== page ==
Deaf Business Spotlight: DM Multimedia

October 27, 2017





ALEX: Hello, today’s Deaf Business Spotlight is… DM Multimedia. It is a visual design and marketing service started by David Michalowski, who has been doing this for 20 years. Check it out!




ARLENE: Hello, I’m excited to meet the owner of DM Multimedia. I’ve been hearing about him for a while. Now I finally have the opportunity to meet and learn what he does in his business! Exciting times! Come with me.


DAVID: My name’s David Michalowski. My name sign is [a wiggling “D” in neutral space]. I live here with my office here in Baltimore, Maryland. This business is DM Multimedia.


I’m a visual artist that makes the boring, plain, and simple things to look more visually exciting. You know how Deaf people are very visual.


I do business cards, tradeshow displays, and website development.


I’m developing a website for a client who’s an old friend from years ago. She established a power skating business for better hockey performance. Jackie wants to improve the website to promote and to increase program attendance. The old website was very plain and simple, so I suggested her to improve it. I showed her different suggestions and she was fascinated with them. So now I’m doing it for her, and she loves the new look.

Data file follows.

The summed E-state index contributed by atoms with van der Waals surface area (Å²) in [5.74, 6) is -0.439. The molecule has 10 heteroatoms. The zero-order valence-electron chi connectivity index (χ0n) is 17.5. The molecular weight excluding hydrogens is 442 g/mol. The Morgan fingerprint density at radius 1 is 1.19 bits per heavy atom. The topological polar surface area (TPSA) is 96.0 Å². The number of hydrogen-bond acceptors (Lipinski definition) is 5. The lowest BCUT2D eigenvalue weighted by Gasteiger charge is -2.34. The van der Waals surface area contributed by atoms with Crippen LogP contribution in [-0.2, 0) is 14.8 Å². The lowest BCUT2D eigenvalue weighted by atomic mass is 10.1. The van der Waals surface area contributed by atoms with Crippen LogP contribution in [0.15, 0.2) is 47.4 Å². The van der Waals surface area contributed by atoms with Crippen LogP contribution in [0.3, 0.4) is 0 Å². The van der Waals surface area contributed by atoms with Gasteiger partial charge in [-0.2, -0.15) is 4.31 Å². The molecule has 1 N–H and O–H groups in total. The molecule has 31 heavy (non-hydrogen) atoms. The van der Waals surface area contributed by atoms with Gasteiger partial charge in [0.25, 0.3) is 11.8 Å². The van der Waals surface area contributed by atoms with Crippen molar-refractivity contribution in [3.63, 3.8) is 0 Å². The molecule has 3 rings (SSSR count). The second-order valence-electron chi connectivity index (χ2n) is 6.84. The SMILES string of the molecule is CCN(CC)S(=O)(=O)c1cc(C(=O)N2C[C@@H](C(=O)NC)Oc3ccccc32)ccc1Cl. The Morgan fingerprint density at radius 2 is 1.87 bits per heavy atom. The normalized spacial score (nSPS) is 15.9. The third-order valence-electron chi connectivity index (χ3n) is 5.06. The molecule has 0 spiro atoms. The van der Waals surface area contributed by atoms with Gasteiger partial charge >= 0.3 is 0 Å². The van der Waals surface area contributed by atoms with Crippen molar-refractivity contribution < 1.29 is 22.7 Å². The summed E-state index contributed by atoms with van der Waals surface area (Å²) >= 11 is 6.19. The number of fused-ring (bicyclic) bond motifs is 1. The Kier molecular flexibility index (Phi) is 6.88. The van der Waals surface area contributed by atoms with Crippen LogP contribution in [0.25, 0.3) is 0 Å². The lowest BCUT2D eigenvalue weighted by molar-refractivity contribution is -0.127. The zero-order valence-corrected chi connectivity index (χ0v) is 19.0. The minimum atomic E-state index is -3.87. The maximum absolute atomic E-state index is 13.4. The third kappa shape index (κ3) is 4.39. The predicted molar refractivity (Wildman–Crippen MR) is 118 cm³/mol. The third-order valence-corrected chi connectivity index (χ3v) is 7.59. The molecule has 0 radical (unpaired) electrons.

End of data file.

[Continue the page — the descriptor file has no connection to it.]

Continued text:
It helps her to market and to increase her revenue, and then she can pay me to help expand more services.


What’s the ratio or percentage of Deaf clients VS hearing? I’d say about 60% Deaf. One of my bigger clients is Sprint Relay. For hearing clients, they’re smaller, like a physical therapy business. Or law firms, this speed skating hockey program, and restaurants, too. I develop their business cards.


These are the postcards I’ve made for two different services. One is a Deaf and hard of hearing law firm in New York, City. I love this postcard. Here is the other one on their expanded service for allergy or hospital related lawsuits.


This past June was my 20th anniversary of this business.


For those going to college, I’d encourage them to interact with hearing people. Not like to become hearing like them, no, just interact with them with an interpreter. You can finetune and practice knowing what to expect from hearing people after you graduate.


You have to have good work ethic and to prove yourself as a Deaf person. You have to present the business whatever it may be forward, instead of presenting yourself first and demand certain things that you need as a Deaf person. It doesn’t work that way.

You have to present and prove your skills first, not your deafness. That’s important. It will convince people that you’d be a good opportunity for future consideration, even long after 50, 60, or 70 years. Accessibility has improved tremendously compared to the past. So that’s my advice.




ALEX: Nice! His business also does interactive training. You can see that David has an ability to work with deaf and hearing clients. You can contact him through his website at

*Correction: The website is, not


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